We offer these resources as a starting point:

Understanding Suicide (Session 3): Tools for providers to help someone experiencing suicidal ideation

Climate, Cities and You B E 498 B (will be 350) SLN 11014
Limited to 15 students; registration open to all

Prof. Doug Kelbaugh FAIA - 3 credits, MWF 10:00–11:20, via remote learning
A broad, multi-valent intro to American and international, architecture, infrastructure,
landscape architecture, urban planning and design that is environmentally and socially
sustainable and resilient, as well as cultura lly rich, aesthetically accomplished, and
economically equitable.

The lectures and readings will include a wide, holistic sweep of scales and topics, from ecological/carbon
footprints, socio-economic justice, cultural norms,suburban sprawl to architecture and urbanism in the U.S., Europe and the Developing World.

Topics include Everyday Urbanism, New Urbanism, Post Urbanism, Landscape Urbanism, Tactical Urbanism,
 Lean Urbanism, Critical Regionalism, Typology, Dubai, Seattle, the UW campus, urban biking, passive solar and
energy-conscious architecture, green codes, and aesthetic theory, with web articles, videos and blogs.
There are short written assignments weekly, with NO term project or paper.

U of Michigan Dean Emeritus, Prof. Kelbaugh won the 2016 Topaz Medallion for Excellence in Architectural Education, the highest national award in the field.



Neile Graham ... Program Operations Specialist ... She/her/hers
PhD in the Built Environment ...
Historic Preservation Program / Urban Design Program ...
University of Washington ... College of Built Environments
Summer office hours extremely limited. Office hours Sept. - mid-June M-F till 2:00 PM
Gould 410L Box 355740 ... Seattle WA 98195-5740 ... 206-543-5996

The Gilman Scholarship for undergraduate study abroad is now open. Receive up to $5,000. Students studying critical-need languages can receive up to an additional $3,000. You must be receiving a federal Pell grant as part of your financial aid award and be a U.S. citizen either at the time of application or by the you go abroad to be eligible. The October 2020 deadline is for applicants whose in-person or virtual programs start between January 1, 2021, to December 31, 2021. Study abroad programs must be a minimum of 21 consecutive days in a single country. Students participating in programs starting in any of the academic terms listed below are eligible to apply in this application cycle:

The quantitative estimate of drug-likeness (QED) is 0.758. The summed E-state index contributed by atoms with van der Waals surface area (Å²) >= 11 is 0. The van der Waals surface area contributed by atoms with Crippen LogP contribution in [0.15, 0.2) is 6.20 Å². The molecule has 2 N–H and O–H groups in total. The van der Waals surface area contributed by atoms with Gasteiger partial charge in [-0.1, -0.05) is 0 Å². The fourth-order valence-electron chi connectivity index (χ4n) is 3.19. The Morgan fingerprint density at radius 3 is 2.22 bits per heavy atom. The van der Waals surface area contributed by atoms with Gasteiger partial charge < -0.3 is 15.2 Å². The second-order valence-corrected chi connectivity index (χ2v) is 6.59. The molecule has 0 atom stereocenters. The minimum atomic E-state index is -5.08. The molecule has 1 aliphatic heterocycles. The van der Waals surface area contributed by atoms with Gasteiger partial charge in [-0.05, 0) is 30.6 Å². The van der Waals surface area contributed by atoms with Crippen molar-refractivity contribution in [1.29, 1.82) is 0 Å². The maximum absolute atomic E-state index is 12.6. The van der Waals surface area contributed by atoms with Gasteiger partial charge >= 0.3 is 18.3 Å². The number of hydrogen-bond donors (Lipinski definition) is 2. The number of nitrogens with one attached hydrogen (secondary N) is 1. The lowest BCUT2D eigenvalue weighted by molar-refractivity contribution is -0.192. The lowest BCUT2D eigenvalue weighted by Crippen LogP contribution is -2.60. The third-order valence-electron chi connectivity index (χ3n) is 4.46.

• winter quarter 2021
  • spring quarter 2021
  • spring semester 2021
  • summer quarter 2021
  • early fall 2021
  • fall quarter 2021
  • autumn semester 2021
  • academic year 2021-2022

Learn more at  The application deadline is October 6, 2020 at 11:59 Pacific Standard Time.  UW Study Abroad will be hosting Gilman Scholarship info sessions that will include writing tips at the following times:

Wednesday, September 16, 6-7pm, Register:
Tuesday, September 22, 12:30-1:30 pm Register,

Students can receive assistance with the Gilman application and written essays from both UW Study Abroad and The Office of Merit Scholarships by appointment. Appointments with UW Study Abroad must be made with Kiana Parker. Virtual appointments can be booked online by visiting the UW Study Abroad Advising page.

A three quarter program for UW Health Sciences Students. Participants will learn how to:

  • Use evidence-based screening tools
  • Assess for and introduce treatment options
  • Utilize non-stigmatizing approaches
  • Work as an interprofessional team to provide high quality patient-centered care for individuals with substance use disorder.

Open to UW graduate level profession students in any UW Health Sciences School:

Social Work, Public Health, Pharmacy, Nursing (Incl BSN/ABSN), Medicine
(including MEDEX and PT/OT), and Dentistry

Time commitment is up to 5 hours per quarter; students must commit to
participating in all three quarters of learning




Sponsors: UW Medicine, SAMHSA, Center for Health Sciences Interprofessional Education, Research and Practice.

For students who are interested in pursuing a graduate degree that trains students in worker health and safety, provides significant financial support and offers community-engaged research opportunities. The free webinar will be on Wednesday, October 14, 2020 at 4:00pm. To register, please see details below.